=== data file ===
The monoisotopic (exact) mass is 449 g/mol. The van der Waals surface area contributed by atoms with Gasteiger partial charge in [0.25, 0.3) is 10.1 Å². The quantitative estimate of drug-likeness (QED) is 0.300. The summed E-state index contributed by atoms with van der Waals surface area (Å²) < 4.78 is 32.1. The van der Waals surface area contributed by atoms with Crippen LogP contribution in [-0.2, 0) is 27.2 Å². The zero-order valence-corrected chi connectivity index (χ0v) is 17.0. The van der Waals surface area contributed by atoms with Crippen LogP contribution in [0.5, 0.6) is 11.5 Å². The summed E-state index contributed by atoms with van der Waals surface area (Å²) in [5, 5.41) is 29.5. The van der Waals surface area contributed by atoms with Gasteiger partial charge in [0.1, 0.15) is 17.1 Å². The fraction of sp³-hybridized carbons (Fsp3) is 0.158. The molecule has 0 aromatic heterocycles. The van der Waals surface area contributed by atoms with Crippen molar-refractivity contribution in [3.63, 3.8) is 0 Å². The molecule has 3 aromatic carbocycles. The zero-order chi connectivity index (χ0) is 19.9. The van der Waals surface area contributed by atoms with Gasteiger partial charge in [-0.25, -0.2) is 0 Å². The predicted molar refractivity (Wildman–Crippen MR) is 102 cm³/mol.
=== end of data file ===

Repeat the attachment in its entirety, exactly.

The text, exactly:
The monoisotopic (exact) mass is 449 g/mol. The van der Waals surface area contributed by atoms with Gasteiger partial charge in [0.25, 0.3) is 10.1 Å². The quantitative estimate of drug-likeness (QED) is 0.300. The summed E-state index contributed by atoms with van der Waals surface area (Å²) < 4.78 is 32.1. The van der Waals surface area contributed by atoms with Crippen LogP contribution in [-0.2, 0) is 27.2 Å². The zero-order valence-corrected chi connectivity index (χ0v) is 17.0. The van der Waals surface area contributed by atoms with Crippen LogP contribution in [0.5, 0.6) is 11.5 Å². The summed E-state index contributed by atoms with van der Waals surface area (Å²) in [5, 5.41) is 29.5. The van der Waals surface area contributed by atoms with Gasteiger partial charge in [0.1, 0.15) is 17.1 Å². The fraction of sp³-hybridized carbons (Fsp3) is 0.158. The molecule has 0 aromatic heterocycles. The van der Waals surface area contributed by atoms with Crippen molar-refractivity contribution in [3.63, 3.8) is 0 Å². The molecule has 3 aromatic carbocycles. The zero-order chi connectivity index (χ0) is 19.9. The van der Waals surface area contributed by atoms with Gasteiger partial charge in [-0.25, -0.2) is 0 Å². The predicted molar refractivity (Wildman–Crippen MR) is 102 cm³/mol.